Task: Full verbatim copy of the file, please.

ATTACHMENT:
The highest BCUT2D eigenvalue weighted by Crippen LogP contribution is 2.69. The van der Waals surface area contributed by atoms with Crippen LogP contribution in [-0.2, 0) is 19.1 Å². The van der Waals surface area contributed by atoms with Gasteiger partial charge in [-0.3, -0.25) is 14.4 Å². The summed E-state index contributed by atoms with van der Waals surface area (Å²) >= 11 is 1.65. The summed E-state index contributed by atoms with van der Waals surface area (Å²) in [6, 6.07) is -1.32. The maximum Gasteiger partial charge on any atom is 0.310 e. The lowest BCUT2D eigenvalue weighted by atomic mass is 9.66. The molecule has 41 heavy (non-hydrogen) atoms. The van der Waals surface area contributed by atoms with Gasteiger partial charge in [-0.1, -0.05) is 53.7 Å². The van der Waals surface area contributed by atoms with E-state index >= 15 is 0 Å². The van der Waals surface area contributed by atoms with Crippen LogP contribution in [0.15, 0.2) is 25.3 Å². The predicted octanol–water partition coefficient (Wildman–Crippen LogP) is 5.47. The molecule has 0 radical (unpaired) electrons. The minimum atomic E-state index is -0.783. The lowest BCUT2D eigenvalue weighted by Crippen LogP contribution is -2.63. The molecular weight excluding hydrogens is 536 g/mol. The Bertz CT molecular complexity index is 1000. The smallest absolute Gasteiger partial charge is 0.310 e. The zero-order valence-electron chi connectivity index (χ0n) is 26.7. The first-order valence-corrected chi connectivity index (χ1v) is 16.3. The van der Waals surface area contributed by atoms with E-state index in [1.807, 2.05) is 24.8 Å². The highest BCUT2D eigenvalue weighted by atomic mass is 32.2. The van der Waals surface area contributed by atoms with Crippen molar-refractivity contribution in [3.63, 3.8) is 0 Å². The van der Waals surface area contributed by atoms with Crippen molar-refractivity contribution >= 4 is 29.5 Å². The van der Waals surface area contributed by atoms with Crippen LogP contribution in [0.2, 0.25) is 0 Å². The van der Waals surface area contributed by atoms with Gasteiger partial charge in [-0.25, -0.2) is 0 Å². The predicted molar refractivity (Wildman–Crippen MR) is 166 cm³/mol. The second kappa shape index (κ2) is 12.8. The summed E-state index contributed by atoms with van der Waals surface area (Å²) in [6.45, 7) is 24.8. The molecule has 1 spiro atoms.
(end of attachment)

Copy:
The highest BCUT2D eigenvalue weighted by Crippen LogP contribution is 2.69. The van der Waals surface area contributed by atoms with Crippen LogP contribution in [-0.2, 0) is 19.1 Å². The van der Waals surface area contributed by atoms with Gasteiger partial charge in [-0.3, -0.25) is 14.4 Å². The summed E-state index contributed by atoms with van der Waals surface area (Å²) >= 11 is 1.65. The summed E-state index contributed by atoms with van der Waals surface area (Å²) in [6, 6.07) is -1.32. The maximum Gasteiger partial charge on any atom is 0.310 e. The lowest BCUT2D eigenvalue weighted by atomic mass is 9.66. The molecule has 41 heavy (non-hydrogen) atoms. The van der Waals surface area contributed by atoms with Gasteiger partial charge in [-0.1, -0.05) is 53.7 Å². The van der Waals surface area contributed by atoms with E-state index >= 15 is 0 Å². The van der Waals surface area contributed by atoms with Crippen LogP contribution in [0.15, 0.2) is 25.3 Å². The predicted octanol–water partition coefficient (Wildman–Crippen LogP) is 5.47. The molecule has 0 radical (unpaired) electrons. The minimum atomic E-state index is -0.783. The lowest BCUT2D eigenvalue weighted by Crippen LogP contribution is -2.63. The molecular weight excluding hydrogens is 536 g/mol. The Bertz CT molecular complexity index is 1000. The smallest absolute Gasteiger partial charge is 0.310 e. The zero-order valence-electron chi connectivity index (χ0n) is 26.7. The first-order valence-corrected chi connectivity index (χ1v) is 16.3. The van der Waals surface area contributed by atoms with E-state index in [1.807, 2.05) is 24.8 Å². The highest BCUT2D eigenvalue weighted by atomic mass is 32.2. The van der Waals surface area contributed by atoms with Crippen molar-refractivity contribution in [3.63, 3.8) is 0 Å². The van der Waals surface area contributed by atoms with Crippen molar-refractivity contribution >= 4 is 29.5 Å². The van der Waals surface area contributed by atoms with Crippen LogP contribution in [0.2, 0.25) is 0 Å². The van der Waals surface area contributed by atoms with Gasteiger partial charge in [-0.25, -0.2) is 0 Å². The predicted molar refractivity (Wildman–Crippen MR) is 166 cm³/mol. The second kappa shape index (κ2) is 12.8. The summed E-state index contributed by atoms with van der Waals surface area (Å²) in [6.45, 7) is 24.8. The molecule has 1 spiro atoms.